Imagine setting up a company and writing the company mission statement, ethics profile, management plan, HR policies, etc. Again, its not the ability to foresee the future, its the knowledge and foresight to build a successful, operational machine.
#167hellfire582Posted 3/25/2013 8:25:36 PM
TRC187 posted...
hellfire582 posted...


I never said mental illness didn't exist back then, I said it wasn't described in the medical literature as it is today.

And you know how I know that the writers of the constitution didn't have insight into what the US would become? Simple - they were humans. Can you see into the future? If you can't, it's a pretty fair assumption that they couldn't either. Respecting the writer's of the constitution is one thing; idolizing them and throwing away your logic is another. A lot of the constitution is still relevant today, but some of it is not, and it's ridiculous to just be unwilling to change it because you think the founders were somehow superior to us.


Oh c'mon, it has nothing to do with seeing into the future, it has to do with experience and knowledge.

Heres a cheesy example. A good car salesman immediately knows who's down to buy or who's just looking.. How do they know? Its definitely not the ability to see the future, its the experience in the trade.. The founding fathers knew what typically happens to civilizations and the governments that govern them.

Imagine setting up a company and writing the company mission statement, ethics profile, management plan, HR policies, etc. Again, its not the ability to foresee the future, its the knowledge and foresight to build a successful, operational machine.


Sure, they had plenty of knowledge about civilizations and governments, but they didn't know anything about how technology was going to develop. They didn't know that we'd eventually have assault weapons and other guns that are far more potent than the ones of their time. That's why they had the foresight to allow amendments to the constitution. Even they realized that they can only write a document based on their contemporary perspective rather than an immutable decree.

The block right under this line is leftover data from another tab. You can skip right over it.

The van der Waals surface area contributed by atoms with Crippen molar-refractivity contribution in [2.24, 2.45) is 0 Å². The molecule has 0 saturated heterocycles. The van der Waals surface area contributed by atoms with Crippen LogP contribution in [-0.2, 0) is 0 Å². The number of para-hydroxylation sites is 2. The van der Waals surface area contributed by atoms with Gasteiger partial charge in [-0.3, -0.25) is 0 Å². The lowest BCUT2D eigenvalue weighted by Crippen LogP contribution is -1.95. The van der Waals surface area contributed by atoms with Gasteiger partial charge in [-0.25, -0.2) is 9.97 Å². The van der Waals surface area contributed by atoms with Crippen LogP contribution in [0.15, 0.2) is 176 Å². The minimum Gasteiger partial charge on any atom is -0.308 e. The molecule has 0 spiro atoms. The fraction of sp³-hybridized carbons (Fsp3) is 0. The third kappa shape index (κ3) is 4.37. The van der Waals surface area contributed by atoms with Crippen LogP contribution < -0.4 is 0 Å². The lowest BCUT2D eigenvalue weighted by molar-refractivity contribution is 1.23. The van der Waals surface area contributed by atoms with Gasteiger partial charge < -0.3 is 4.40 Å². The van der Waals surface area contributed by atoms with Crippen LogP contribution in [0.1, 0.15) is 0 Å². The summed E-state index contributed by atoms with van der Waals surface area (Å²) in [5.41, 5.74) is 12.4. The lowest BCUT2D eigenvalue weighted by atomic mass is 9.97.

For example, they didn't realize that slavery would become socially unacceptable, which is why they didn't really address it. But since the constitution can be amended, we were able to abolish slavery when people finally realized how wrong it is. The same can be said about guns. People wrote the second amendment from an 18th century perspective, and there's no reason we shouldn't consider reamending the constitution to change it to fit modern times.
#168cheese_game619Posted 3/25/2013 9:03:54 PM
From: TRC187
Heres a cheesy example.

http://i.imgur.com/9kOpFI1.jpg

From: TRC187
A good car salesman immediately knows who's down to buy or who's just looking.. How do they know? Its definitely not the ability to see the future, its the experience in the trade.. The founding fathers knew what typically happens to civilizations and the governments that govern them.

Imagine setting up a company and writing the company mission statement, ethics profile, management plan, HR policies, etc. Again, its not the ability to foresee the future, its the knowledge and foresight to build a successful, operational machine.

what happens when no one goes to car lots any more because its all done over the internet

being unable or unwilling to reassess is a weakness
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#169LordPonchoPosted 3/25/2013 9:19:41 PM
cheese_game619 posted...
From: TRC187
Heres a cheesy example.

http://i.imgur.com/9kOpFI1.jpg

From: TRC187
A good car salesman immediately knows who's down to buy or who's just looking.. How do they know? Its definitely not the ability to see the future, its the experience in the trade.. The founding fathers knew what typically happens to civilizations and the governments that govern them.

Imagine setting up a company and writing the company mission statement, ethics profile, management plan, HR policies, etc. Again, its not the ability to foresee the future, its the knowledge and foresight to build a successful, operational machine.

what happens when no one goes to car lots any more because its all done over the internet

being unable or unwilling to reassess is a weakness


Car sales here is far more commonly done on lots.
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"lol der was a shdow on my carpet but ti looked like a stane and tried to clen it up but ti was a shadoow" -Ghost4800
#170cheese_game619Posted 3/25/2013 9:22:42 PM
are you missing the point on purpose orrrr.... nah